In the past year, we have seen significant legislative changes on a national level that will positively impact survivors of partner abuse (also known as Domestic Violence and Intimate Partner Violence). The Affordable Care Act requires health insurers to cover the cost of screening and counseling for partner abuse without co-pays or cost-sharing for the survivor, and the newly passed Violence Against Women Act 2013 includes provisions that that will improve access to services for lesbian, gay, bisexual, transgender and queer (LGBTQ) survivors of partner abuse. While we are hopeful at the Violence Recovery Program (VRP) that these changes will assist partner abuse survivors, we are also acutely aware that partner abuse is a problem that is not going away.
The VRP compiles statewide statistics on domestic violence in order to more accurately reflect the magnitude and nature of these crimes and how they affect the LGBTQ community. The statistics are also included in the annual report of the National Coalition of Anti-Violence Programs (NCAVP). The NCAVP this month released its 2012 Report on Intimate Partner Violence in Lesbian, Gay, Bisexual, Transgender, Queer and HIV-Affected Communities in the U.S. You can download the full report here. http://avp.org/about-avp/national-coalition-of-anti-violence-programs
In 2012, the VRP documented 60 new cases of partner abuse, 62% of which were reported by lesbian, gay, bisexual and queer identified survivors (15% of reports came from heterosexual survivors and the rest of the reports of partner abuse came from survivors who did not identify their sexual orientation) and 8% of reporters identified as transgender.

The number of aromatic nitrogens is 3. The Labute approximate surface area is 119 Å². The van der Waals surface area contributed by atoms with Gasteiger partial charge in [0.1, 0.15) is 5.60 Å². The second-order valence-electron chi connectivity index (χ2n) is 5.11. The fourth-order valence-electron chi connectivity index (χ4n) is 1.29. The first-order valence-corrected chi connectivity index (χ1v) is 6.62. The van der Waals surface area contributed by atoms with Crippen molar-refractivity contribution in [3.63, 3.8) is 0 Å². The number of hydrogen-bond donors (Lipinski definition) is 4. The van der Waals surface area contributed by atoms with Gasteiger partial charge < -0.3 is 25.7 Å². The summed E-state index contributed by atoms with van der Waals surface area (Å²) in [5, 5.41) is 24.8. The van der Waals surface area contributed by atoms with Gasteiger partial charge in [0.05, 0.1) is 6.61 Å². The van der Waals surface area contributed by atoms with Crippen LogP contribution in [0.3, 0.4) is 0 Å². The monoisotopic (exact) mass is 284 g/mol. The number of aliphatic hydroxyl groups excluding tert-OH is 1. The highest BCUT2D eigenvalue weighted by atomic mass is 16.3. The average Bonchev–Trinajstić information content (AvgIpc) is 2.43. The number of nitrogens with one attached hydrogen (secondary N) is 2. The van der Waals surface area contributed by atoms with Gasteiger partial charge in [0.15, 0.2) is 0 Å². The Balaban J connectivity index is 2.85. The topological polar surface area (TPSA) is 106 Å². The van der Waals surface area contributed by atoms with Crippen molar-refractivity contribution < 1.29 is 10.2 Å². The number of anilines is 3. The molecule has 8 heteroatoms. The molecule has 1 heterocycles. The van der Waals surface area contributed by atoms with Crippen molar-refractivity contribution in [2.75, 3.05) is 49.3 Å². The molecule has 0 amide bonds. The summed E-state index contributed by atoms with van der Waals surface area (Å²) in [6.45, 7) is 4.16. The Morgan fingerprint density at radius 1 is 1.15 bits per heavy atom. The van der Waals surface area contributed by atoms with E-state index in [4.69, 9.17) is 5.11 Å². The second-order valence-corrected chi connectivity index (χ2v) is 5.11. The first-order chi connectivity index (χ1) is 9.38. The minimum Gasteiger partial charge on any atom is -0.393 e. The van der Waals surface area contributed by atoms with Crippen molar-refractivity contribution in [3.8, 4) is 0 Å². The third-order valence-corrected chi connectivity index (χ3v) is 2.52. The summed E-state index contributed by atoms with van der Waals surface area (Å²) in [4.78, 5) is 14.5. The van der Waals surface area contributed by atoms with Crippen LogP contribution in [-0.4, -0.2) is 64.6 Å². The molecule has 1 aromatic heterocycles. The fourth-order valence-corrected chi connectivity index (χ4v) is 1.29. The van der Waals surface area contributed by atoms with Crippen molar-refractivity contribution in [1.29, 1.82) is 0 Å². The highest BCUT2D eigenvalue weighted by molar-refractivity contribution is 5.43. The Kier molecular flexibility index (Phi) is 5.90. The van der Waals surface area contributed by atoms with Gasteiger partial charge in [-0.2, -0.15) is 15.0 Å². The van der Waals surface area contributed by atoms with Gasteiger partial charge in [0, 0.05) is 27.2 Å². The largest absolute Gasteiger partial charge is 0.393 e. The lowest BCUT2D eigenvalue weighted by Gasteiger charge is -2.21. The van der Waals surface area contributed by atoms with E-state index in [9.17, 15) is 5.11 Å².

Overall, the VRP documented an 18% increase in reports of partner abuse in 2012, with particular growth in the number and proportion of reports from people of color. The number of reports of partner abuse from people of color rose from 12 in 2011 to 21 in 2012, which is an increase from 24% to 35% of total reports. Also significant is that 15% of total reports of partner abuse were from Latin@ survivors in 2012. This rise in reports from Latin@s and people of color may be contributed to a collaborative that the VRP spearheaded in 2011, entitled TOD@S (Transforming Ourselves through Dialogue Action and Services). The TOD@S Project was made possible by a grant from the U.S. Department of Justice: Office of Violence against Women, and it has allowed the VRP to build a formal partnership with three local organizations to address LGBTQ partner abuse in Black and Latin@ communities. Under this grant, the VRP hired a bilingual Spanish/English project manager and counselor in 2012 who provides direct individual and group services to Black and Latin@ survivors and who coordinates with the partnering organizations to enhance outreach to Black and Latin@ communities. The addition of a VRP service provider and the community partnerships has increased the capacity of the VRP to serve survivors who are LGBTQ people of color, and we expect that reports of partner abuse in LGBTQ communities of color will continue to rise in the coming months and years.
The VRP recognizes the unique way that societal oppression, such as homo/bi/trans-phobia, heterosexism, racism and anti-immigrant bias, can be employed as tactics of abuse against LGBTQ people of color and immigrants. This can include threats of outing about sexual orientation, gender identity, and immigration status by the abusive person. Survivors who are LGBTQ people of color also face discrimination and disbelief when seeking help from law enforcement and service providers that may not be culturally affirming to their identities.
In recognition of Domestic Violence Awareness Month in the month of October, Fenway Health’s Violence Recovery Program commits to continue providing access to culturally informed counseling and advocacy for LGBTQ survivors of partner abuse and to engaging those communities who are most vulnerable.